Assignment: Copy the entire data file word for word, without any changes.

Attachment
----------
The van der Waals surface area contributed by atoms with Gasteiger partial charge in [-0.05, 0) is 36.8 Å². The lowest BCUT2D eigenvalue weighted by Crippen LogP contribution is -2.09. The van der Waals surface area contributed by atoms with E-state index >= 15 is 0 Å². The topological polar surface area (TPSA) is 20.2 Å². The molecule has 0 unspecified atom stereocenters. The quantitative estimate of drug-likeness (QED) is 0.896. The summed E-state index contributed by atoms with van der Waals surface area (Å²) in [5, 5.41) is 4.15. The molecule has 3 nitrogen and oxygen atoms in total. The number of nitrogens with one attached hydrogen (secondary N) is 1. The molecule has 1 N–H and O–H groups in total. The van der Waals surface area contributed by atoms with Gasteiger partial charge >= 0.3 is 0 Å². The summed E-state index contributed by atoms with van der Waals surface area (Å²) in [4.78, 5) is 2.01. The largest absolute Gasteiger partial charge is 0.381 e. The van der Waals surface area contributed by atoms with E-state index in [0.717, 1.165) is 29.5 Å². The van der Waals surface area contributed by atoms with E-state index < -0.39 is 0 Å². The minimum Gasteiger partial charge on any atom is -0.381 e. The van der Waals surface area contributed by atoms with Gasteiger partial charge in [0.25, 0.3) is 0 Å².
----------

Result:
The van der Waals surface area contributed by atoms with Gasteiger partial charge in [-0.05, 0) is 36.8 Å². The lowest BCUT2D eigenvalue weighted by Crippen LogP contribution is -2.09. The van der Waals surface area contributed by atoms with E-state index >= 15 is 0 Å². The topological polar surface area (TPSA) is 20.2 Å². The molecule has 0 unspecified atom stereocenters. The quantitative estimate of drug-likeness (QED) is 0.896. The summed E-state index contributed by atoms with van der Waals surface area (Å²) in [5, 5.41) is 4.15. The molecule has 3 nitrogen and oxygen atoms in total. The number of nitrogens with one attached hydrogen (secondary N) is 1. The molecule has 1 N–H and O–H groups in total. The van der Waals surface area contributed by atoms with Gasteiger partial charge >= 0.3 is 0 Å². The summed E-state index contributed by atoms with van der Waals surface area (Å²) in [4.78, 5) is 2.01. The largest absolute Gasteiger partial charge is 0.381 e. The van der Waals surface area contributed by atoms with E-state index in [0.717, 1.165) is 29.5 Å². The van der Waals surface area contributed by atoms with E-state index < -0.39 is 0 Å². The minimum Gasteiger partial charge on any atom is -0.381 e. The van der Waals surface area contributed by atoms with Gasteiger partial charge in [0.25, 0.3) is 0 Å².